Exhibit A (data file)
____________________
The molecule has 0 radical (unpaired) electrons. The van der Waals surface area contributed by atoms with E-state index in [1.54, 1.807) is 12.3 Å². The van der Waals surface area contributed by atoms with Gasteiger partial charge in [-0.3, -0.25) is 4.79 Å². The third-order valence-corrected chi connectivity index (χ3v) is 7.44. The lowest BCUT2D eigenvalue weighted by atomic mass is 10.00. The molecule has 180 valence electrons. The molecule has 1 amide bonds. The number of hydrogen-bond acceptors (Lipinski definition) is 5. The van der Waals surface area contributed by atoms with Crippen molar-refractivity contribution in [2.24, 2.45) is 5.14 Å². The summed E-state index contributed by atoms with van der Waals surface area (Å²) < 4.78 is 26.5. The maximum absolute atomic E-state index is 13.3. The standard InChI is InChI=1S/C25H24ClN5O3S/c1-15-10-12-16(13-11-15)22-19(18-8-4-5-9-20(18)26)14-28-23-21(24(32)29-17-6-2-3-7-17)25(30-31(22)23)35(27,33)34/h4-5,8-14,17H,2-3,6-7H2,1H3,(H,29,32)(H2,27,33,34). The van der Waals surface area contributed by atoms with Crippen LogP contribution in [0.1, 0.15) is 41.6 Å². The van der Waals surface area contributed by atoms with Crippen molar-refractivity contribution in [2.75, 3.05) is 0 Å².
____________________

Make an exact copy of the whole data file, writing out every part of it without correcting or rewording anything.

The molecule has 0 radical (unpaired) electrons. The van der Waals surface area contributed by atoms with E-state index in [1.54, 1.807) is 12.3 Å². The van der Waals surface area contributed by atoms with Gasteiger partial charge in [-0.3, -0.25) is 4.79 Å². The third-order valence-corrected chi connectivity index (χ3v) is 7.44. The lowest BCUT2D eigenvalue weighted by atomic mass is 10.00. The molecule has 180 valence electrons. The molecule has 1 amide bonds. The number of hydrogen-bond acceptors (Lipinski definition) is 5. The van der Waals surface area contributed by atoms with Crippen molar-refractivity contribution in [2.24, 2.45) is 5.14 Å². The summed E-state index contributed by atoms with van der Waals surface area (Å²) < 4.78 is 26.5. The maximum absolute atomic E-state index is 13.3. The standard InChI is InChI=1S/C25H24ClN5O3S/c1-15-10-12-16(13-11-15)22-19(18-8-4-5-9-20(18)26)14-28-23-21(24(32)29-17-6-2-3-7-17)25(30-31(22)23)35(27,33)34/h4-5,8-14,17H,2-3,6-7H2,1H3,(H,29,32)(H2,27,33,34). The van der Waals surface area contributed by atoms with Crippen LogP contribution in [0.1, 0.15) is 41.6 Å². The van der Waals surface area contributed by atoms with Crippen molar-refractivity contribution in [2.75, 3.05) is 0 Å².